When affordable housing looks good
Affordable housing is often plain at best. But it doesn't have to be, as illustrated in a new article at Atlantic Cities.
With five examples from across the country, author Alison Arieff shows how affordable housing can be a handsome asset to a community.
I couldn't help but notice that the projects she highlights are also energy-efficient, artist-friendly, built with community green space, transit-oriented, and/or connected to social services. So the same folks thinking about the esthetics of their new development are also thinking comprehensively.
"Punitive by Design"?
Arieff starts the paper with a few images of some really bland Section 8 garages in her San Francisco neighborhood. She writes:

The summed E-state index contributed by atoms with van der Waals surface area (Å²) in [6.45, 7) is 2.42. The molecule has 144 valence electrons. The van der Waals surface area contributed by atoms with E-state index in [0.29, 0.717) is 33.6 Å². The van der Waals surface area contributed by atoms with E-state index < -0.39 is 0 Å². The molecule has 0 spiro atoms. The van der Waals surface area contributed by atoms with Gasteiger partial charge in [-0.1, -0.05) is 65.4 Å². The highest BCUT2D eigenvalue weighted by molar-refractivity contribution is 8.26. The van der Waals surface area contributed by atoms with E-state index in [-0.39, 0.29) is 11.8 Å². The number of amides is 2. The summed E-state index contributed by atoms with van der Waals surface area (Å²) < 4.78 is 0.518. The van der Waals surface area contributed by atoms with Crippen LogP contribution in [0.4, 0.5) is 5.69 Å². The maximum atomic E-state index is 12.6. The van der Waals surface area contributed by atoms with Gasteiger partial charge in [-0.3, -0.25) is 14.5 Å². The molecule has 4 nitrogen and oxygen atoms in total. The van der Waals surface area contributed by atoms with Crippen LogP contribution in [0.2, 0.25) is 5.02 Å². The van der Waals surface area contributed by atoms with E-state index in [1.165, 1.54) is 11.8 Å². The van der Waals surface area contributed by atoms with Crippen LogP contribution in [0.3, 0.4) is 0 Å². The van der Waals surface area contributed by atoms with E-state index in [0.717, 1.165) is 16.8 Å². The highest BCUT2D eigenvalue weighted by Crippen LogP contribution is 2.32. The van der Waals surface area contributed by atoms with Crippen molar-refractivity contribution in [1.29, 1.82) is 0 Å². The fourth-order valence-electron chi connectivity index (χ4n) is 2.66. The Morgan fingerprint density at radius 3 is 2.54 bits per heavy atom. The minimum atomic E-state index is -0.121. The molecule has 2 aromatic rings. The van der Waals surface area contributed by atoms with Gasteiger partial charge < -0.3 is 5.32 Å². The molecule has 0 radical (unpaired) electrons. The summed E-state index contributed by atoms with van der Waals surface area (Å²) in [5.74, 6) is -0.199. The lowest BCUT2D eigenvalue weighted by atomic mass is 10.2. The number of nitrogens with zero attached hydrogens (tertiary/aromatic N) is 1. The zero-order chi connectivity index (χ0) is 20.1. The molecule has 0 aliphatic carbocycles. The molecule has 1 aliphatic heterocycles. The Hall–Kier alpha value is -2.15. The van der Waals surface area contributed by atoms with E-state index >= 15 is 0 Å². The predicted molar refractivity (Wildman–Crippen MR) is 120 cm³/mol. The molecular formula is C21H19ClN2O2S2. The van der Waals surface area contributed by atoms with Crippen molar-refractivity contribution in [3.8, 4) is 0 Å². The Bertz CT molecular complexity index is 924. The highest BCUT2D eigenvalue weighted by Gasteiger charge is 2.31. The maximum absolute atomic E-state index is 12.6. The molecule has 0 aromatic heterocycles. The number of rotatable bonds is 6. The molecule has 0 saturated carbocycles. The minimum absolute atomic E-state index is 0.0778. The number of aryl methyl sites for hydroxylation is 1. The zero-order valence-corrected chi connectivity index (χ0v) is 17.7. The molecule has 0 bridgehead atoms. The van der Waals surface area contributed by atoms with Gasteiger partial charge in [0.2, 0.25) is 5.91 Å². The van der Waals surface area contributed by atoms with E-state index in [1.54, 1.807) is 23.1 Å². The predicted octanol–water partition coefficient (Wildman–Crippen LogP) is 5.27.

"This soul-sapping approach to aesthetics is par for the course for affordable housing, which is meant not only to look low-budget but also low-effort. Conventional thinking on affordability proceeds from the misguided premise that anything well-designed will be, and look, expensive so it follows that design should not be a priority. Further, the argument goes, anything well-designed will be too appealing to eligible to tenants, thus discouraging them from ever leaving. So affordable housing should not only be cheap, it should look cheap. As a result, much affordable housing is more punitive than homey, by design."
That's a strong statement: That affordable housing typically looks cheap not only because there isn't much money or an eye for good design. It's done on purpose, to make the units unappealing.
Does that ring true to you? Is most affordable housing ugly by design?
Posted in Affordable Housing, Thinking Out Loud